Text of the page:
Tens of thousands of Nepali speakers in India’s north-eastern state of Assam feel let down by the upgraded National Register of Citizens (NRC) of India that was published on August 31. (Assam is the first Indian state to upgrade its NRC component.) As many as 80,000 Nepali speakers have been excluded from this NRC list and they are worried about being stateless. But Ganga Poudel, vice-president of the Gorkha Development Council, says all hope is not lost. Anyone excluded from the final list has 120 days to appeal against the decision through a foreigner’s tribunal. Poudel says he would do all he can to help those whose names did not appear on the list.
A total of around 31.1 million people in the state had applied to have their names listed, but about 1.9 million people were excluded. Most of them are people who migrated to Assam from Nepal, Bhutan and Bangladesh. Poudel says those people whose citizenship is questionable or whose surnames differ from those of their parents or children have been left out.
As many as 2.5 million Nepali-speaking people live in Assam. About 25 percent of them were missing from an earlier draft list. “We were confident that these names would appear on the final list, but that did not happen,” says Poudel. He adds that some may be rendered stateless if they are not able to submit certain documents to prove residency.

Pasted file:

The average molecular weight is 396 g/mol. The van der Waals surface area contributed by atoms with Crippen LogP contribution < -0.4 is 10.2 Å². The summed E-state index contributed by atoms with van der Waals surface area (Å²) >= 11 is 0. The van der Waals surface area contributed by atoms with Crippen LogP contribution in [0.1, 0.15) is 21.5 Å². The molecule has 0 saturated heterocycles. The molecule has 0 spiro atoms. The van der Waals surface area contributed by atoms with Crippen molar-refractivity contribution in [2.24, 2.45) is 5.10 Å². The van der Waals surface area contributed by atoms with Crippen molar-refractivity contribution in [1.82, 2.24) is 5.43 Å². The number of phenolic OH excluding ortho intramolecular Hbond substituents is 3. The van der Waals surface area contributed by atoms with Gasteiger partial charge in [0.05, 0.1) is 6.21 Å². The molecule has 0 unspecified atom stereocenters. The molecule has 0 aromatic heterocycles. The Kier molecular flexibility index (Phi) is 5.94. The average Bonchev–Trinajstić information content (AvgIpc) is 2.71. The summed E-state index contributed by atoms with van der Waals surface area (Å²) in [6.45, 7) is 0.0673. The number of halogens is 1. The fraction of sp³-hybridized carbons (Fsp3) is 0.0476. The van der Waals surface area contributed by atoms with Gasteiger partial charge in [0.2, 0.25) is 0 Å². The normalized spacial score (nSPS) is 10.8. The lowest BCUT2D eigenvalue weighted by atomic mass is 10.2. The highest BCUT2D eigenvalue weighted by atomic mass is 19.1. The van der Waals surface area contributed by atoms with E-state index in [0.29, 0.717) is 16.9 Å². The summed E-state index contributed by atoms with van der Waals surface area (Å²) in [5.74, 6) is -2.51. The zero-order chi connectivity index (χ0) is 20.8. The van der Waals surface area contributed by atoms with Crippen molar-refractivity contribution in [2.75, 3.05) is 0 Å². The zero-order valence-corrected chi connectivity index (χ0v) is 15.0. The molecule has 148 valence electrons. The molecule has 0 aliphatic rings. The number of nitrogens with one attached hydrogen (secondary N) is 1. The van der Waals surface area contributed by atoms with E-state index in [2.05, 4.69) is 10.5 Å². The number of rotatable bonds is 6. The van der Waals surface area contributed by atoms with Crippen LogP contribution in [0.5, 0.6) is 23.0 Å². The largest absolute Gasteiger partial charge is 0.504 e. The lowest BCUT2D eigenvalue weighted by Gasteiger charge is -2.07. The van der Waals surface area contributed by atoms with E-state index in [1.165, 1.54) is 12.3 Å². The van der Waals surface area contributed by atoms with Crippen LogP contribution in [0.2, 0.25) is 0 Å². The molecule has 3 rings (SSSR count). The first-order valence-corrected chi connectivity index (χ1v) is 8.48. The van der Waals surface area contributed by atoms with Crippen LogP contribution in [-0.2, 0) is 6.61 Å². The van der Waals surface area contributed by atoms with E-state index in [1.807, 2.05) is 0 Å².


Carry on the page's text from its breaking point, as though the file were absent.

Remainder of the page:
Indian media have mentioned that if the victims do not get justice in international courts, they can knock on the doors of the Indian High Court and Supreme Court. Many independent bodies claim that although this option is available, as many as 25,000 Nepali-speakers would still not make it to the list. Those whose names did not appear on the list could be arrested and detained. But Assam’s Chief Minister Sarbananda Sonowal says that just because their names are not on the list does not mean they will be taken into custody.
Assam shares borders with Bhutan and Bangladesh and is considered a sensitive state. The Indian government claims that there is illegal trafficking of humans and animals into the state. It says the list was updated in order to check illegal immigrants from Nepal, Bhutan and Bangladesh. Security in Assam has been beefed up since the publication of the list.
There are Nepalis in every district of Assam. The majority of residents in Surajpur district are Nepalis, and there is a big group of people from western Nepal in Kamrup metropolis.
The All Assam Gorkha Student Union has asked for a thorough investigation as it believes the list is flawed. President Prem Tamang has been protesting the process of creating this list from the start, claiming that it discriminates against Nepali speakers.
According to the 2011 population census, there are about 31.1 million people in the 33 districts of Assam.